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Wolfgang-Adam Töpffer

1766 - 1847
Wolfgang-Adam Töpffer began his career as an illustrator, after apprenticing to an engraver. He left for Paris in 1786 to complete his training but found himself unwittingly caught up in the uprising of 1789 and returned to Geneva.

With Pierre-Louis De la Rive, he travelled up and down the region in search of landscapes which the two artists captured in studies done directly from nature. Töpffer helped to renew genre painting, drawing inspiration from Dutch models and an idyllic view of nature that particularly suited rural life in the area around Lake Geneva. His compositions depict everyday events, life in the region’s markets, for example, or out in the countryside. To that he brought a picturesque touch and a concern for depicting nature as it appeared to him.

A caricaturist from the very first, he was an enthusiastic observer of his peers, especially their rites and habits. He excelled above all in capturing the most stereotypical poses, the most expressive faces people make, and indeed, satire of Genevan society occupies a good number of his watercolours and small-format oil paintings. He stamped the genre with his inventiveness and virtuosic drawing. Self-mockery and political militancy often blend in exceptional pieces, which were only passed around amongst a small circle of friends, before eventually being hailed by the critics.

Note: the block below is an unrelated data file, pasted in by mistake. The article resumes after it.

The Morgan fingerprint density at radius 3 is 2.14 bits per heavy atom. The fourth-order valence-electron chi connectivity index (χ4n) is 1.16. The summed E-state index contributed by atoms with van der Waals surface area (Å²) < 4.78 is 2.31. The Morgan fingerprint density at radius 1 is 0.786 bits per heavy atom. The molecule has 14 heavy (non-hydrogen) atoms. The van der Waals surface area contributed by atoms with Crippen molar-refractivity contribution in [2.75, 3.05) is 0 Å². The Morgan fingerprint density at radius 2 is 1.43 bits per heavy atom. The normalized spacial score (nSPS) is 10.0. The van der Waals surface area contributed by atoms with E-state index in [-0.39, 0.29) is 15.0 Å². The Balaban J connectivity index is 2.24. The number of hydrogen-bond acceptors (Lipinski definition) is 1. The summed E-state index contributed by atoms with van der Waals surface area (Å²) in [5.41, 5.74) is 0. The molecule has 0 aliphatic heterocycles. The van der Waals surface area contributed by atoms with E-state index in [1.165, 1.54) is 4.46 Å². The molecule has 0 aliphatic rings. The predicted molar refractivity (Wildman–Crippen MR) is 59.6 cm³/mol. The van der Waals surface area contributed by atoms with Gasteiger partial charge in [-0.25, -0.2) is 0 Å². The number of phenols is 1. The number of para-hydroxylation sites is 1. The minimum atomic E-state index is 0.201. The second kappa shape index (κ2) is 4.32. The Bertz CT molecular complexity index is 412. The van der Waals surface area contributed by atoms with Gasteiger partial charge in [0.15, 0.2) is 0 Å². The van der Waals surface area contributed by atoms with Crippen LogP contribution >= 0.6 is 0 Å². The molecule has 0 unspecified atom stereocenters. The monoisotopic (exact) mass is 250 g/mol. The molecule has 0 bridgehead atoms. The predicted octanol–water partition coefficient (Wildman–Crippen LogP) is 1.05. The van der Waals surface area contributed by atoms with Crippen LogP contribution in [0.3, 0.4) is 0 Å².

Töpffer returned to Paris in 1804, where his career was now taking off. The Mother Empress of Russia, Maria Feodorovna, and Empress Joséphine – he was the latter’s art teacher – acquired his paintings. He earned a gold medal at the Salon of 1812. During the Genevan Restoration, his clientele grew, which led him to travel in England and Italy, before settling once and for all in Geneva, where he threw himself into the political and cultural life of the city. A member of the Société des Arts, he was to devote forty years of his life to teaching in its schools.